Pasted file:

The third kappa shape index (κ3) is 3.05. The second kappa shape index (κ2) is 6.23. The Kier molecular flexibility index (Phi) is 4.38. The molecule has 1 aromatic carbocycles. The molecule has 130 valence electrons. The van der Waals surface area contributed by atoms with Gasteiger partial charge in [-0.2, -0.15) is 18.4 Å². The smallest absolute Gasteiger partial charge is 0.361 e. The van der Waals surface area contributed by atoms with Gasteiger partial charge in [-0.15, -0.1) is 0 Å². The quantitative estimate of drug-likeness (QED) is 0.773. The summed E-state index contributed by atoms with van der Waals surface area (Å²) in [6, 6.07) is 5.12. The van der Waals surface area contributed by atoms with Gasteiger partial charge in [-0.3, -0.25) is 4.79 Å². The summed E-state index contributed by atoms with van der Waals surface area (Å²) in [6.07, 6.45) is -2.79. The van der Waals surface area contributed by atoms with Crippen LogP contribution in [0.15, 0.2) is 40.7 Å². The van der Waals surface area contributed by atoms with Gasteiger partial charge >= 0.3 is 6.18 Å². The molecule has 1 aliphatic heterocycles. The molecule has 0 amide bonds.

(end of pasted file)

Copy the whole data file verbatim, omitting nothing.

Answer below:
The third kappa shape index (κ3) is 3.05. The second kappa shape index (κ2) is 6.23. The Kier molecular flexibility index (Phi) is 4.38. The molecule has 1 aromatic carbocycles. The molecule has 130 valence electrons. The van der Waals surface area contributed by atoms with Gasteiger partial charge in [-0.2, -0.15) is 18.4 Å². The smallest absolute Gasteiger partial charge is 0.361 e. The van der Waals surface area contributed by atoms with Gasteiger partial charge in [-0.15, -0.1) is 0 Å². The quantitative estimate of drug-likeness (QED) is 0.773. The summed E-state index contributed by atoms with van der Waals surface area (Å²) in [6, 6.07) is 5.12. The van der Waals surface area contributed by atoms with Gasteiger partial charge in [-0.3, -0.25) is 4.79 Å². The summed E-state index contributed by atoms with van der Waals surface area (Å²) in [6.07, 6.45) is -2.79. The van der Waals surface area contributed by atoms with Crippen LogP contribution in [0.15, 0.2) is 40.7 Å². The van der Waals surface area contributed by atoms with Gasteiger partial charge >= 0.3 is 6.18 Å². The molecule has 1 aliphatic heterocycles. The molecule has 0 amide bonds.